Despite being a mouthful to say, Osgood-Schlatter’s Disease (OSD) is a very common injury in young athletes. It’s incredibly painful to those who suffer from it, and many parents search for ways to help while keeping their kids in the game. If you’ve got a child with Osgood-Schlatter’s, take a look at what exactly it is and how compression can help.
What is OSD?
Characterized by pain just below the kneecap, Osgood-Schlatter’s disease is inflammation of the patellar ligament at the top of the shin, also known as the tibial tuberosity. It’s an overuse injury from too much running, jumping, and cutting, which covers the majority of sports kids play. Without adequate rest between activity, the constant stress of the quadriceps muscle pulls on the growth plate that lies just at the attachment point to the shin. As children’s are still growing, often the bones haven’t reached a level of strength that can resist this pull, and a small fracture occurs where the ligament pulls at the bone. Due to this demand, the body often responds by forming a bony deposit at the site of pain in an effort to fix the issue.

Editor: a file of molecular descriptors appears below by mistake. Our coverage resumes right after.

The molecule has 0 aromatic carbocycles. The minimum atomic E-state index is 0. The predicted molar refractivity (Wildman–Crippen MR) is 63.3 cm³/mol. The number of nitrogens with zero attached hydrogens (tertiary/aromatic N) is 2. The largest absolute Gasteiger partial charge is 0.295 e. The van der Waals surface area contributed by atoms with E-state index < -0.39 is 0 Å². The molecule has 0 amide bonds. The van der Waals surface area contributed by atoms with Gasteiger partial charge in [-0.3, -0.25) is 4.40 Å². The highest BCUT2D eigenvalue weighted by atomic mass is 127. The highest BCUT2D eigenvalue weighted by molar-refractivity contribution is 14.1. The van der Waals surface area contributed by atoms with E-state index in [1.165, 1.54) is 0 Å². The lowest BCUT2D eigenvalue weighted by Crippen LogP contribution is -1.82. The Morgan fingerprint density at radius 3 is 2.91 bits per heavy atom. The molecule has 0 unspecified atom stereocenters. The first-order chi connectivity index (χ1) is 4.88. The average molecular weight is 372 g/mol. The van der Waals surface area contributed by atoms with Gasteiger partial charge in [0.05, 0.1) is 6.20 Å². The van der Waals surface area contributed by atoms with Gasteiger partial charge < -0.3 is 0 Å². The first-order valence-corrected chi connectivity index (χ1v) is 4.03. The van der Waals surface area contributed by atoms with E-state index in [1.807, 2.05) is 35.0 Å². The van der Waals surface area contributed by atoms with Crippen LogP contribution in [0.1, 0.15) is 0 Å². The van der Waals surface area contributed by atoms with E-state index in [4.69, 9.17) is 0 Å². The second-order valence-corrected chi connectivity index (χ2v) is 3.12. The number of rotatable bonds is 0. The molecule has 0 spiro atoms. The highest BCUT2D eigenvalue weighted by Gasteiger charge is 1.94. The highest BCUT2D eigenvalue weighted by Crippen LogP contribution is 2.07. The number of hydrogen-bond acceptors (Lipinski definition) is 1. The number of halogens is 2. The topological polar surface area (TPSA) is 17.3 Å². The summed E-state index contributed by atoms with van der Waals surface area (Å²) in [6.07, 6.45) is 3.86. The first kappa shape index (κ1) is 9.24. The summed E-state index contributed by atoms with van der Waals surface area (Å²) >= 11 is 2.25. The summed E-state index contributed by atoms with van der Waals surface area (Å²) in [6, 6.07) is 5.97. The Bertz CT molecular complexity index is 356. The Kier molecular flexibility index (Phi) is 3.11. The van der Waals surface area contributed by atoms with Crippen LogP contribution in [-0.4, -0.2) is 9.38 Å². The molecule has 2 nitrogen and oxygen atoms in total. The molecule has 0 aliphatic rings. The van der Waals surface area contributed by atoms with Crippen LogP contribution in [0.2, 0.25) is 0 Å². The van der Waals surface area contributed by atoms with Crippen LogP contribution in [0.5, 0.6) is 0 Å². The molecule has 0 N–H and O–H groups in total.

Treatment for Osgood-Schlatter’s
Overworked and tight quads are typically the culprit. Physicians will usually recommend stretching of these muscles to soften the tension against the tibia, as well as strengthening the calves and hamstrings to combat this force. Overall, a muscular balance needs to be restored around the knee.
While OSD is still painful, however, most clinicians recommend NSAIDs, ice, and rest. Compression has a secondary benefit in that it not only relieves and manages pain, but can be worn during activity to temper the inflammatory response.
How Compression can make all of the difference
A knee sleeve can serve a few purposes in treating Osgood-Schlatter’s. Compression itself helps provide external feedback to keep muscular balance around the knee. But primarily, it can reduce inflammation surrounding the knee joint, causing less pain over time. Since the lack of rest time between activity is a primary risk factor, knee compression helps minimize the total levels of inflammation, in theory providing a shorter time to recovery. However, if your child already has severe Osgood-Schlatter’s, they’re best taking time off completely.
Research has also shown a significant effect of knee sleeves on experience of pain. A drastic decrease in pain sensation was reported when compression was applied to knee injury. Due to tension applying control over the patellar tendon, an external compressive force helps prevent further pulling on the tibia while rehabilitation is in effect.
Having your child wear compression during and following activity can play a major role in dealing with their symptoms associated with Osgood-Schlatter. Most pain from this condition subsides once a child has finished growing, or at the end of adolescence. If you don’t want them to miss out on key years of athletic development and fun, consider one of our knee sleeves to keep them feeling well.